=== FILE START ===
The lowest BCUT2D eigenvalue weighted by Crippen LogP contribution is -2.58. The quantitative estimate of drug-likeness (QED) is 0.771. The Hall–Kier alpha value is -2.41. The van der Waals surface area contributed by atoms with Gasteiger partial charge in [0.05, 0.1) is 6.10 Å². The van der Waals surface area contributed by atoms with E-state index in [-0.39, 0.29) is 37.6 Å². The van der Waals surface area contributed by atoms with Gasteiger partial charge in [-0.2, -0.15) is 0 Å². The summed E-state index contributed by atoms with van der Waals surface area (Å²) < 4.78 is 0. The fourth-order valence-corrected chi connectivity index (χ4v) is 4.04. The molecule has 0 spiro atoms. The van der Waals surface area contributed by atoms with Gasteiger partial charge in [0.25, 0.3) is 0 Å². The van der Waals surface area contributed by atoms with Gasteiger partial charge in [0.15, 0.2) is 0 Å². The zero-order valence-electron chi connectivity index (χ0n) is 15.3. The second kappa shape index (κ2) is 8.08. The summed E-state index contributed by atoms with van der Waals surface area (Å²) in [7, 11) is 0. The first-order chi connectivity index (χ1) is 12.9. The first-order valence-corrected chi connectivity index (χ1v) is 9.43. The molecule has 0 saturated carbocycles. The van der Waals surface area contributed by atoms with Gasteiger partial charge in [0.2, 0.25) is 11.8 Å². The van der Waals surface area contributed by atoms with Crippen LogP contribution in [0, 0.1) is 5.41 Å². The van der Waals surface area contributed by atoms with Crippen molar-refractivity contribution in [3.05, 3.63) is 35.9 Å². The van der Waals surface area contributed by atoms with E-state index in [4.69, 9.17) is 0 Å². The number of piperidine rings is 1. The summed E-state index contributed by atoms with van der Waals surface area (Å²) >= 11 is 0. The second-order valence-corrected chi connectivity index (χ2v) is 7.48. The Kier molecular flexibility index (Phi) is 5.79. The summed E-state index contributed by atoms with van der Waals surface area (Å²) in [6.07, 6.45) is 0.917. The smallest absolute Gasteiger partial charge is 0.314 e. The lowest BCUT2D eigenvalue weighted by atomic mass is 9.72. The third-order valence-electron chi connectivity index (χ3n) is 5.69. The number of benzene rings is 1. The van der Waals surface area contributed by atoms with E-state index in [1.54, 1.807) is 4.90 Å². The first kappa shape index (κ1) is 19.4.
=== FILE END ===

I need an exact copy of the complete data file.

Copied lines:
The lowest BCUT2D eigenvalue weighted by Crippen LogP contribution is -2.58. The quantitative estimate of drug-likeness (QED) is 0.771. The Hall–Kier alpha value is -2.41. The van der Waals surface area contributed by atoms with Gasteiger partial charge in [0.05, 0.1) is 6.10 Å². The van der Waals surface area contributed by atoms with E-state index in [-0.39, 0.29) is 37.6 Å². The van der Waals surface area contributed by atoms with Gasteiger partial charge in [-0.2, -0.15) is 0 Å². The summed E-state index contributed by atoms with van der Waals surface area (Å²) < 4.78 is 0. The fourth-order valence-corrected chi connectivity index (χ4v) is 4.04. The molecule has 0 spiro atoms. The van der Waals surface area contributed by atoms with Gasteiger partial charge in [0.25, 0.3) is 0 Å². The van der Waals surface area contributed by atoms with Gasteiger partial charge in [0.15, 0.2) is 0 Å². The zero-order valence-electron chi connectivity index (χ0n) is 15.3. The second kappa shape index (κ2) is 8.08. The summed E-state index contributed by atoms with van der Waals surface area (Å²) in [7, 11) is 0. The first-order chi connectivity index (χ1) is 12.9. The first-order valence-corrected chi connectivity index (χ1v) is 9.43. The molecule has 0 saturated carbocycles. The van der Waals surface area contributed by atoms with Gasteiger partial charge in [0.2, 0.25) is 11.8 Å². The van der Waals surface area contributed by atoms with Crippen LogP contribution in [0, 0.1) is 5.41 Å². The van der Waals surface area contributed by atoms with Crippen molar-refractivity contribution in [3.05, 3.63) is 35.9 Å². The van der Waals surface area contributed by atoms with E-state index in [4.69, 9.17) is 0 Å². The number of piperidine rings is 1. The summed E-state index contributed by atoms with van der Waals surface area (Å²) >= 11 is 0. The second-order valence-corrected chi connectivity index (χ2v) is 7.48. The Kier molecular flexibility index (Phi) is 5.79. The summed E-state index contributed by atoms with van der Waals surface area (Å²) in [6.07, 6.45) is 0.917. The smallest absolute Gasteiger partial charge is 0.314 e. The lowest BCUT2D eigenvalue weighted by atomic mass is 9.72. The third-order valence-electron chi connectivity index (χ3n) is 5.69. The number of benzene rings is 1. The van der Waals surface area contributed by atoms with E-state index in [1.54, 1.807) is 4.90 Å². The first kappa shape index (κ1) is 19.4.